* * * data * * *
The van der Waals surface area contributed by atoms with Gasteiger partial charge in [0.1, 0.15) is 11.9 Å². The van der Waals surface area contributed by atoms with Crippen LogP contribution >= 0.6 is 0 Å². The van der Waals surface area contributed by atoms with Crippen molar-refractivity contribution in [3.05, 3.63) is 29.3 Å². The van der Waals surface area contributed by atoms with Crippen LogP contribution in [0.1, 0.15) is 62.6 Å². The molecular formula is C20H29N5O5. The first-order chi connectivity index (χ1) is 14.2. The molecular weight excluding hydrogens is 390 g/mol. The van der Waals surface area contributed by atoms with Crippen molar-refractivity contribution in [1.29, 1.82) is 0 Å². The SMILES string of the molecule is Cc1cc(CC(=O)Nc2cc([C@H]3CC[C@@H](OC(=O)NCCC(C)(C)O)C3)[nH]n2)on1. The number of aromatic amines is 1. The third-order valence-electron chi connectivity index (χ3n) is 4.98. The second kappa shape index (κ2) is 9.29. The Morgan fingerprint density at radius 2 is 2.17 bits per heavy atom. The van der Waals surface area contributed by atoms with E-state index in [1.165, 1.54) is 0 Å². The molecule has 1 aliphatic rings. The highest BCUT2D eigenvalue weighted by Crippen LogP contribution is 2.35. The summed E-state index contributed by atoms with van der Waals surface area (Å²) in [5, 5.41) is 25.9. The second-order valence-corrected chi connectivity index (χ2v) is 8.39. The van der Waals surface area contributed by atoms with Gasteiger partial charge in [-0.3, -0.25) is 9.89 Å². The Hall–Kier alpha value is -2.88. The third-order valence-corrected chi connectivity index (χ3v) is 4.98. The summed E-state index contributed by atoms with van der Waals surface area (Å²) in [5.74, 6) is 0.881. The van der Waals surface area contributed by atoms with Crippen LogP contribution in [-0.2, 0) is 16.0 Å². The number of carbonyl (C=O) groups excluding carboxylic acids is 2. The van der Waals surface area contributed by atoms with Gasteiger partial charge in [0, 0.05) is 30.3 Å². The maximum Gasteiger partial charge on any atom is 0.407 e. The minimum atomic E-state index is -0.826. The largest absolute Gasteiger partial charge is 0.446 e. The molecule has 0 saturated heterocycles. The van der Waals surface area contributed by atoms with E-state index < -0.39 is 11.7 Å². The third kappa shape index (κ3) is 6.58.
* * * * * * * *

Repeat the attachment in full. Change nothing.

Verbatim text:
The van der Waals surface area contributed by atoms with Gasteiger partial charge in [0.1, 0.15) is 11.9 Å². The van der Waals surface area contributed by atoms with Crippen LogP contribution >= 0.6 is 0 Å². The van der Waals surface area contributed by atoms with Crippen molar-refractivity contribution in [3.05, 3.63) is 29.3 Å². The van der Waals surface area contributed by atoms with Crippen LogP contribution in [0.1, 0.15) is 62.6 Å². The molecular formula is C20H29N5O5. The first-order chi connectivity index (χ1) is 14.2. The molecular weight excluding hydrogens is 390 g/mol. The van der Waals surface area contributed by atoms with Crippen molar-refractivity contribution in [1.29, 1.82) is 0 Å². The SMILES string of the molecule is Cc1cc(CC(=O)Nc2cc([C@H]3CC[C@@H](OC(=O)NCCC(C)(C)O)C3)[nH]n2)on1. The number of aromatic amines is 1. The third-order valence-electron chi connectivity index (χ3n) is 4.98. The second kappa shape index (κ2) is 9.29. The Morgan fingerprint density at radius 2 is 2.17 bits per heavy atom. The van der Waals surface area contributed by atoms with E-state index in [1.165, 1.54) is 0 Å². The molecule has 1 aliphatic rings. The highest BCUT2D eigenvalue weighted by Crippen LogP contribution is 2.35. The summed E-state index contributed by atoms with van der Waals surface area (Å²) in [5, 5.41) is 25.9. The second-order valence-corrected chi connectivity index (χ2v) is 8.39. The van der Waals surface area contributed by atoms with Gasteiger partial charge in [-0.3, -0.25) is 9.89 Å². The Hall–Kier alpha value is -2.88. The third-order valence-corrected chi connectivity index (χ3v) is 4.98. The summed E-state index contributed by atoms with van der Waals surface area (Å²) in [5.74, 6) is 0.881. The van der Waals surface area contributed by atoms with Crippen LogP contribution in [-0.2, 0) is 16.0 Å². The number of carbonyl (C=O) groups excluding carboxylic acids is 2. The van der Waals surface area contributed by atoms with Gasteiger partial charge in [0, 0.05) is 30.3 Å². The maximum Gasteiger partial charge on any atom is 0.407 e. The minimum atomic E-state index is -0.826. The largest absolute Gasteiger partial charge is 0.446 e. The molecule has 0 saturated heterocycles. The van der Waals surface area contributed by atoms with E-state index < -0.39 is 11.7 Å². The third kappa shape index (κ3) is 6.58.